Like all hockey families we had a close family we traveled with throughout the season. Our kids were teammates and friends.
The oldest son in this family continued to play high level hockey in high school. His dad continues to have dreams of the NHL for his son.
His son sustained an injury the first night of tryouts a few weeks ago. Doctor orders "the only activity you can do is walk" My friend's 16 yr old son is in a back brace while the fracture in his lumbar spine heals. Chances are he will not play hockey at the level he wanted to this coming year, his junior year in high school.
I have had several thoughts? It's hockey and injuries happen, but what was his vitamin D level. Why? Many youth ice hockey players play hockey year round and vitamin D deficiency is becoming more and more common due to the amount of time we spend inside.
My friend didn't know what her son's last level was.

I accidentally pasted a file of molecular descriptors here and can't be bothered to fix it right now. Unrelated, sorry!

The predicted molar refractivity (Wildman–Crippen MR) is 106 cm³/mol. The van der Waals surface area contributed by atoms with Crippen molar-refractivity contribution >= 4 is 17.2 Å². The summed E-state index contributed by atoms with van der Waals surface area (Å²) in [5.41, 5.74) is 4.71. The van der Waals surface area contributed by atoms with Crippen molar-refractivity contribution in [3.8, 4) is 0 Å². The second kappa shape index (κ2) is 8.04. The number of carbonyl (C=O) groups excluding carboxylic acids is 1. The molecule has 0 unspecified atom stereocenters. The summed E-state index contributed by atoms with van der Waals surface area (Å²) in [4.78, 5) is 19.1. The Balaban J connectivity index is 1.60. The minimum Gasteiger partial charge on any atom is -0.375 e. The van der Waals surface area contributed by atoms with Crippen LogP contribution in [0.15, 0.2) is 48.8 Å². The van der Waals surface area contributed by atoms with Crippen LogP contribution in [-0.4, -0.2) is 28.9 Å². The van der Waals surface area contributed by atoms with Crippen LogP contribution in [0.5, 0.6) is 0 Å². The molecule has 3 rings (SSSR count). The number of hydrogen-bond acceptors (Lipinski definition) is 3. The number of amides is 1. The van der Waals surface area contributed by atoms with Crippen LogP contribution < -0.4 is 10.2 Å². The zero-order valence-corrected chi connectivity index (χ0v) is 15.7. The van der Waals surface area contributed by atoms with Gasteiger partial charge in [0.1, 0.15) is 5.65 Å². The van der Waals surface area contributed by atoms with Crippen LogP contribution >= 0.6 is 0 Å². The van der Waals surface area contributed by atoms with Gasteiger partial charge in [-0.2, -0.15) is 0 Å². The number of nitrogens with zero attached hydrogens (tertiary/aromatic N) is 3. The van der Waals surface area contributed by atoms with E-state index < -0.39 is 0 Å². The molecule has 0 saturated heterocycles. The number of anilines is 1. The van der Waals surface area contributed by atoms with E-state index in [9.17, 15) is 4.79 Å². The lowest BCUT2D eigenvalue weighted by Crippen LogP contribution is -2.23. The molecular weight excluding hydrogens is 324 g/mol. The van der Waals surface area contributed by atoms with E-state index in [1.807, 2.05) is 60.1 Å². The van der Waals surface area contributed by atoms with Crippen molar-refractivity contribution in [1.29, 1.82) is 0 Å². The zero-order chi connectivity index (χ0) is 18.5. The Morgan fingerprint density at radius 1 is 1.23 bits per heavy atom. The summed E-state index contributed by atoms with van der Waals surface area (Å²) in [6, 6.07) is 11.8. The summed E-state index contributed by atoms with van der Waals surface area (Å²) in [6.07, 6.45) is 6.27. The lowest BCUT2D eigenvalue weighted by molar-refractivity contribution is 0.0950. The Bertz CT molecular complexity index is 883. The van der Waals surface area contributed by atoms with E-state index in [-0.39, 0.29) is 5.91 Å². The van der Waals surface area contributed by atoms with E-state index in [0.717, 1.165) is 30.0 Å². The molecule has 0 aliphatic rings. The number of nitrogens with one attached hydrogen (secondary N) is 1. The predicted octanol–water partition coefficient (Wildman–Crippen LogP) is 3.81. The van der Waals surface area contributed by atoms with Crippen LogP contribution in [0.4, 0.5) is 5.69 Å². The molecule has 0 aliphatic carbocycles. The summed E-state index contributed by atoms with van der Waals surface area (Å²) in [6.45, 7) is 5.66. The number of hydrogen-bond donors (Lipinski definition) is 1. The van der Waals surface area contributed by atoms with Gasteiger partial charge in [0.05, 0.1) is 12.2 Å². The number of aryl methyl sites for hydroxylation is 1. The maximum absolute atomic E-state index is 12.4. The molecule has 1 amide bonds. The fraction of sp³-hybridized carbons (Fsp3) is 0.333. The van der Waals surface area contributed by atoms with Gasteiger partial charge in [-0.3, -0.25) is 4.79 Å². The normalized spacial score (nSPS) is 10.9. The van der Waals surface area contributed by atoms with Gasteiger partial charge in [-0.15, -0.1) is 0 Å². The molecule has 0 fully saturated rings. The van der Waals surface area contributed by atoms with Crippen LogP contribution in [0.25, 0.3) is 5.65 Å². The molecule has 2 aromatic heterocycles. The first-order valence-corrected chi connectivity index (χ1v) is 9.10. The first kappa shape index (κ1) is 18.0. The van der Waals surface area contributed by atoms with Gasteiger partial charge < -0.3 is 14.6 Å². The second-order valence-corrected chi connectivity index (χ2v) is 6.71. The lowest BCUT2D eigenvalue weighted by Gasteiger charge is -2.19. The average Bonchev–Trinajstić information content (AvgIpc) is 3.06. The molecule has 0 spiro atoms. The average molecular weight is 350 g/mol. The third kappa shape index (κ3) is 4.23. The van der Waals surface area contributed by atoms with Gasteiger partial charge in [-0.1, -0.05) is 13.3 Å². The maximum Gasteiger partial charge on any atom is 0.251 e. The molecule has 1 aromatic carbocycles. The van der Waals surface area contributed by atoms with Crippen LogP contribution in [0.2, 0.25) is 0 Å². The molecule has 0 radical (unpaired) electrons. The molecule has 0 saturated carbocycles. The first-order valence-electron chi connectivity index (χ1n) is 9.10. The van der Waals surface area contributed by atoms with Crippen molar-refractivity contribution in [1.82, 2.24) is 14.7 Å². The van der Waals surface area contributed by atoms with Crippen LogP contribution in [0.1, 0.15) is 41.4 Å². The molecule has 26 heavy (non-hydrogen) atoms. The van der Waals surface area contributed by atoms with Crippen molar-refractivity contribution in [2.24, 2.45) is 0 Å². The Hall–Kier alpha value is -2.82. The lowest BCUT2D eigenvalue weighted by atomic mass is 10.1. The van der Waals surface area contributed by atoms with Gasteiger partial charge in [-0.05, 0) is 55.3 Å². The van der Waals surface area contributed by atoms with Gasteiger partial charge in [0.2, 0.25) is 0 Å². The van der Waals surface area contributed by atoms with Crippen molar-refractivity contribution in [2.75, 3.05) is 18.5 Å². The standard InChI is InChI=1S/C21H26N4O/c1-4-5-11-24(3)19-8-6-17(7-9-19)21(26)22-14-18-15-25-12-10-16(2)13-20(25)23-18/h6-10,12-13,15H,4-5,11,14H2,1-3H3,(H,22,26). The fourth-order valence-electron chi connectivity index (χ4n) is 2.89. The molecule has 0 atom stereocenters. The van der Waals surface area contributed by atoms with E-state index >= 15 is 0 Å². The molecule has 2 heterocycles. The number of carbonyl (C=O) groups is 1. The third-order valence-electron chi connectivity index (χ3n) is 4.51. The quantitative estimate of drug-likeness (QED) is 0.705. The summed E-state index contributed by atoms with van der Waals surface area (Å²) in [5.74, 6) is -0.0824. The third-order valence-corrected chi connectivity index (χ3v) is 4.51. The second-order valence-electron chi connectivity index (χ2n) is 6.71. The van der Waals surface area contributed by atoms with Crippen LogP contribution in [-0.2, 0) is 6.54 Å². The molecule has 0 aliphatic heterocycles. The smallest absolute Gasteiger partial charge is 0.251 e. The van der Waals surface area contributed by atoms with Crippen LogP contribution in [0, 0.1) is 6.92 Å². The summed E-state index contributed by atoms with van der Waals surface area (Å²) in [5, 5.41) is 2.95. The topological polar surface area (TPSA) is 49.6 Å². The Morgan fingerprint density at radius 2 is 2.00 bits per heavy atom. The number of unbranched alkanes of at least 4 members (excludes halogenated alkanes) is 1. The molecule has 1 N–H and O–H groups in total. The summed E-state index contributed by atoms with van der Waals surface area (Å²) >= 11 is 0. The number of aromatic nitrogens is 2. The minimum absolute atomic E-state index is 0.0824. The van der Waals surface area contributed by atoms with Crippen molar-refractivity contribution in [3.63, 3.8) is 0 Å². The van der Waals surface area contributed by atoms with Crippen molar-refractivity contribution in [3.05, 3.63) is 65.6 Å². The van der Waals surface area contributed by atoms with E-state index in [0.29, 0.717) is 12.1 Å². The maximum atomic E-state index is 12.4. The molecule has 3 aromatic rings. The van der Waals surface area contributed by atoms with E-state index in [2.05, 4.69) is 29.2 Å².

So I ask you this: going into tryouts how is your skater eating? Are they eating enough calories to sustain their activity? Are they eating a variety of foods to ensure a nutrient dense meal and snack at each "fueling" session.
This week in THE RINK I will be focusing on 3 nutrients that will help the skaters stay focused in tryouts.
Why focus? The focused and alert skater will have the advantage.
I know you don't expect your skater to get hurt in tryouts and I know you understand the game of ice hockey.
Prepare your skater for success at tryouts.
- Make sure your skater is well rested
- Well hydrated
- Eating a hockey strong meal plan day in and day out, not just on the day before or the day of tryouts
- Use this meal plan guide to help you prepare Hockey Strong Meals and Snacks leading up to the weekend of tryouts.
Here's to your skater's success.
Hockey Mom RD